THE 2012 MASERATI QUATTROPORTE S REVIEW
Full Review by Andy: An Emblem of Luxury
Once upon a time, Maserati was almost dead.
“Once upon a time” in this instance means “a great bit of the time ago.” The Great Depression, World War II, Arab Oil Embargo and other global disasters kept Maserati teetering at the brink of existence. For instance, in the 1970s, not only did the Arab Oil Embargo strangulate demand for gas-guzzling Maseratis, but the marque’s owner – Citroen – went bankrupt and left Maserati to fend for itself. The Italian government had to save Maserati’s hindquarters (2009 U.S. government bailouts – just deja vu).
Yet now is not “once upon a time.” Now is “happily ever after,” or so Maserati hopes. Given life by Ferrari and selling vivaciously around the world, Maserati may finally win its 90-year battle with death. CEO Sergio Marchionne says he hopes Maserati will sell 50,000 cars annually by 2015, an increase of almost tenfold from 2011.
Hyperbolic balderdash, you say? Listen up close. In 2011, Maserati sold 1,452 Quattroporte sedans. That is 2.9 percent of its 2015 target. How does Maserati plan to boost the Quattroporte’s annual sales figures?
As Modena’s flagship model, the Quattroporte sedan survives because of press, publicity, and profit margins, not jumbo sales figures. It is more emblem than product.
(See 80+ images of the 2012 Maserati Quattroporte S).
For instance, consider the Quattroporte’s Ferrari-sourced 4.7-liter V8 producing 425 horsepower 250 rpm short of the redline. It’s a screamer, with a full helping of Maranello magic streaming from the exhaust. Routing power to the rear wheels, the engine launches the Quattroporte S to 60 mph in 5.3 seconds and onwards to a maximum speed of 174 mph – that’s fast enough to stick your face out the window and have your teeth cleaned. The six-speed automatic transmission offers a Low Grip mode for inclement weather and a Sport mode to realign the shift points to: “Testosterone.” Drivers may take full advantage of the powertrain via manual mode with race-style paddle shifters. With the standard Skyhook two-mode adaptive damping, the Quattroporte S provides a more refined, versatile ride than a traditional suspension.
There is just one problem. A Ford Mustang Boss 302, live rear axle and all, will chew it up and spit it out. How you ruin white-collar dreams, Ford. Thankfully, cheap muscle cars do not infringe on the Maser’s sacrosanct ground. Why? Remember: emblem, not product.
That is why the Quattroporte S can cost almost $130,000 and not have standard heated rear seats, adaptive cruise control, rear climate controls, and other functions expected of super luxury cars. A similarly-priced Audi A8 has a honkin’ 12-cylinder engine, four heated/ventilated/massaging seats, and enough electronic gizmos to incite a Mennonite rebellion. Meanwhile, the Maserati makes do with pedestrian amenities like a power trunk lid, a 30-gig hard drive, and a voice-activated navigation system – cheap trinkets compared to the competition. Besides an Executive package, which effectively transforms the Quattroporte in a chauffeur sedan for VIPs, technology options are few. Owners can customize design schemes to their hearts and wallets’ content. (See a full list of standard and optional features for the Quattroporte S).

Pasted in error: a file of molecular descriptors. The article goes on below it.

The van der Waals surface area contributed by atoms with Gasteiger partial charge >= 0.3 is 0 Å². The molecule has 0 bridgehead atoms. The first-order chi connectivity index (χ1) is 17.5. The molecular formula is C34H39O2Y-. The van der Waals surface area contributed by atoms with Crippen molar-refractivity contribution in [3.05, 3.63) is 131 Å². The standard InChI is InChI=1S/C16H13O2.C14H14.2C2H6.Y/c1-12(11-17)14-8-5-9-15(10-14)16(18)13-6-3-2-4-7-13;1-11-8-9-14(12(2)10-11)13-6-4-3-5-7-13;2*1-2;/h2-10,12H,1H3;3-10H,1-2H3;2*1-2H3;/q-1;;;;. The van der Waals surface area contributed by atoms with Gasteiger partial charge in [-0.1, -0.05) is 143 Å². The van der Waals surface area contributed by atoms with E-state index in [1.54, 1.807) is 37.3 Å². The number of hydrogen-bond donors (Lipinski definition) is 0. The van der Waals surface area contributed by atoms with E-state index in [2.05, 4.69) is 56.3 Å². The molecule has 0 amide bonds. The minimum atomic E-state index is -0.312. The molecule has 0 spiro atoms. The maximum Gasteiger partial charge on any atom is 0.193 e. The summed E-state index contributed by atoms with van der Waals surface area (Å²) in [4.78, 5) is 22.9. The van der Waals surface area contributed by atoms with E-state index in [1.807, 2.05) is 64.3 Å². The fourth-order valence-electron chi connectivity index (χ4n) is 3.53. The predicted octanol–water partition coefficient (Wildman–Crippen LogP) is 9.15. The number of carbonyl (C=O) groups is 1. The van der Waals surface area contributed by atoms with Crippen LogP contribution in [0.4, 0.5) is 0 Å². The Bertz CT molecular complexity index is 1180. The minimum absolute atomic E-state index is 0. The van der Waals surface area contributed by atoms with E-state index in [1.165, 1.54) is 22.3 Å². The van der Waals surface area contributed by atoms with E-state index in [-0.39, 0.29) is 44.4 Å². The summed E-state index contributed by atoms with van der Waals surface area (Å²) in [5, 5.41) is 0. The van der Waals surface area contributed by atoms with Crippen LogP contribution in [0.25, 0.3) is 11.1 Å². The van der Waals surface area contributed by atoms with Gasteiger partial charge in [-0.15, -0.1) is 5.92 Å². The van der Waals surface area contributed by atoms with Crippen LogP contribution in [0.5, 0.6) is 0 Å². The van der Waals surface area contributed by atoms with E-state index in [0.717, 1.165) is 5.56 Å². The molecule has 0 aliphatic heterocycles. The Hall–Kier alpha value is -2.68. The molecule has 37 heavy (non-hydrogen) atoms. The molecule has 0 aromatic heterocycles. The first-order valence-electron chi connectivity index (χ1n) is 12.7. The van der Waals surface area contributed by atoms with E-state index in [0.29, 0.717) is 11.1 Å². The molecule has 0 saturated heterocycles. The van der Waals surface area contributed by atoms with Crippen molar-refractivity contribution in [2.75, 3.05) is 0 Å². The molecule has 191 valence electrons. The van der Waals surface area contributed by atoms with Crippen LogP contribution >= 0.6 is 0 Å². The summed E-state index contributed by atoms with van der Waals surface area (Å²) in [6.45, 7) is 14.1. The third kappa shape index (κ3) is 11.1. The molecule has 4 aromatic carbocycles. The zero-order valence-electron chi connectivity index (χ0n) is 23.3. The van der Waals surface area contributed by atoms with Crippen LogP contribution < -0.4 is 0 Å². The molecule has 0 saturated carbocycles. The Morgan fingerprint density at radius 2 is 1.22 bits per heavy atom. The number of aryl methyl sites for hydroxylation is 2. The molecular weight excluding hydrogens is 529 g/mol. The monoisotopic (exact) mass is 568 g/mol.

There is a simple reason the Quattroporte S can charge so much and offer so little. It is Italian. More importantly, it is the only Italian, four-passenger, ultra-luxury high-performance sedan available in North America. If you want to wave Italian, live American, and spend a million, there is only choice, a la Modena. (See pricing information).
Inside, the Quattroporte S makes good on its promises of sophisticated luxury and decor. There is enough premium wood finish in the cabin to make a Greenpeace activist pop a blood vessel. World-renowned Poltrona Frau leather swathes the remainder of the interior. Organic leather upholstery and trim is available. If it isn’t covered in leather or wood worth more than your mortgage, then it isn’t in the Maserati. Arrive in Modena with a wad of cash, and Maserati will allow you to customize your Quattroporte S on-site.
The last word on the 2012 Maserati Quattroporte S is its first impression. Crafted by Pininfarina, the svelte sedan is simultaneously sensual and sophisticated.
The Quattroporte has little brute fiscal value. While the Quattroporte sales in small quantities, Modena plans to rake in dollars by introducing three all-new, substantially less expensive models based on Chrysler platforms.
But here is the key to this puzzle. The value of the Quattroporte is not measured solely in sales. It is due to the sedan’s inspiration, its embodiment of what a Maserati can be. It is an emblem that spawns products. That is what has resurrected Maserati, and why the Quattroporte S is truly worth far more than just $127,000.
Engine: 4.7-liter V8: 425 horsepower @7,000 rpm/361 lb-ft of torque @4,750 rpm
Transmission: six-speed shiftable automatic
Fuel Economy: 12/19/14 mpg
0-60 mph: 5.3 seconds
Base MSRP: $127,250
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